An Artistic Escape from Semester Stress

A Look into The Art Nook

Tricia Robinson and Maia Manshadi work on making pins together. Photo Olivia Integlia.

As the semester stress builds up, students might be looking for an outlet on campus to decompress. On Sept. 19, the Concordia Student Union reinaugurated its art nook after a period of inaccessibility due to the pandemic and renovations. Despite the gloomy weather and pouring rain, the Art Nook offered a warm and bright atmosphere to those who attended the event.

The Art Nook is a free space available to all Concordia students, allowing them to make art with free supplies provided by the CSU. Students are specifically encouraged to create activist art, such as banners or pins for upcoming events.

“It has always been open, but between online classes and construction closures, we hadn’t stocked [up supplies] in a while. Many students who started online didn’t even know it existed,” said Florencia Vallejo, Campaigns Coordinator of the CSU and the host of the event.

The Art Nook is located in a corner on the seventh floor of the Hall Building, near the CSU offices. Despite its secluded locale, it's hard to miss. This small yet lively area is decorated with colourful paintings, and a recent mural, painted by Kezna Dalz, stands out. It is the first mural at Concordia to be painted by a black artist, explained Christopher Vacarella, the former Arts and Science CSU councillor who proposed the Mural Festival motion, with the intention of showcasing underrepresented artists in the Concordia and Montreal community. This proposal allowed for the painting of the Art Nook mural.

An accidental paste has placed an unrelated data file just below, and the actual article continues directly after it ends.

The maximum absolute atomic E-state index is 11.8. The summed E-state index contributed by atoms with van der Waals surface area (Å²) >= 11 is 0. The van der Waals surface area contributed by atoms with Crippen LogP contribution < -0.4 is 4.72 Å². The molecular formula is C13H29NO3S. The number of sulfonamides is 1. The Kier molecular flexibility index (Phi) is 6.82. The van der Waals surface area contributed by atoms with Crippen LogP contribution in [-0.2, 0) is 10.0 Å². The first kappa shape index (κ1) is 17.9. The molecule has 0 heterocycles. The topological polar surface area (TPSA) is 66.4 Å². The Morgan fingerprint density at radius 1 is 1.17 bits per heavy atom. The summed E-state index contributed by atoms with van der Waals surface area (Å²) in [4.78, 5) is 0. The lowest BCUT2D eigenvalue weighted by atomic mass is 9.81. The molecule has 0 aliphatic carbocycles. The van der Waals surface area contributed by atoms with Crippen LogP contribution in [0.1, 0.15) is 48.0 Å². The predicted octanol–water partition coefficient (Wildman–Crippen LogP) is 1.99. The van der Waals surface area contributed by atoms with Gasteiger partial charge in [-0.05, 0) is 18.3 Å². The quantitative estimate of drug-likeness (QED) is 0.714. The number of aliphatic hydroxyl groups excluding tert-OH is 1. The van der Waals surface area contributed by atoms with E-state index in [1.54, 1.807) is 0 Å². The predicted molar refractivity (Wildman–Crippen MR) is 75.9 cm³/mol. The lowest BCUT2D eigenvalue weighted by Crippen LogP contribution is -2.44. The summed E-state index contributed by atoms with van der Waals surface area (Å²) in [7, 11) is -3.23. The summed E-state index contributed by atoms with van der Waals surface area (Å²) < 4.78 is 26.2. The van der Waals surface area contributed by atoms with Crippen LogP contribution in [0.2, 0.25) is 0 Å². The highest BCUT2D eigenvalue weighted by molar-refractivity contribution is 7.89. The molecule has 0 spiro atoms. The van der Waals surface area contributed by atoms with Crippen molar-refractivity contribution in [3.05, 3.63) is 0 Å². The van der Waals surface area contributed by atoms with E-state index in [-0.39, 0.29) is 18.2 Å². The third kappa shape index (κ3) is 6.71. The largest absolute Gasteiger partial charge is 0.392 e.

Kezna Dalz’s mural, located in the art nook, is the first mural to be painted by a black artist on campus. Photo Olivia Integlia

During its reinauguration, the space was packed with attendees with big smiles on their faces when taking part in the Art Nook’s activities. Tricia Robinson, a Montreal-based artist who specializes in creating political art, was in a corner helping students make revolution-themed pins. “I like the idea of a space like this [where] anyone can make art,” she explained. This space is welcoming to all students, regardless of their skills, she said.

In the opposite corner, a group of students were working on repainting the entrance of the Art Nook. Despite their various backgrounds in art, everyone was giggling and working together on the same community project.

For others, the space is a quiet area to work on art. Maia Manshadi was in deep concentration as she designed pins. She said that she appreciates having a space where supplies are readily available. “I love that I can do art without carrying my entire art box with me,” she explained.

Students feeling stressed out with an assignment or simply planning a revolution can visit the Art Nook, a creative space allowing creative ideas to run wild.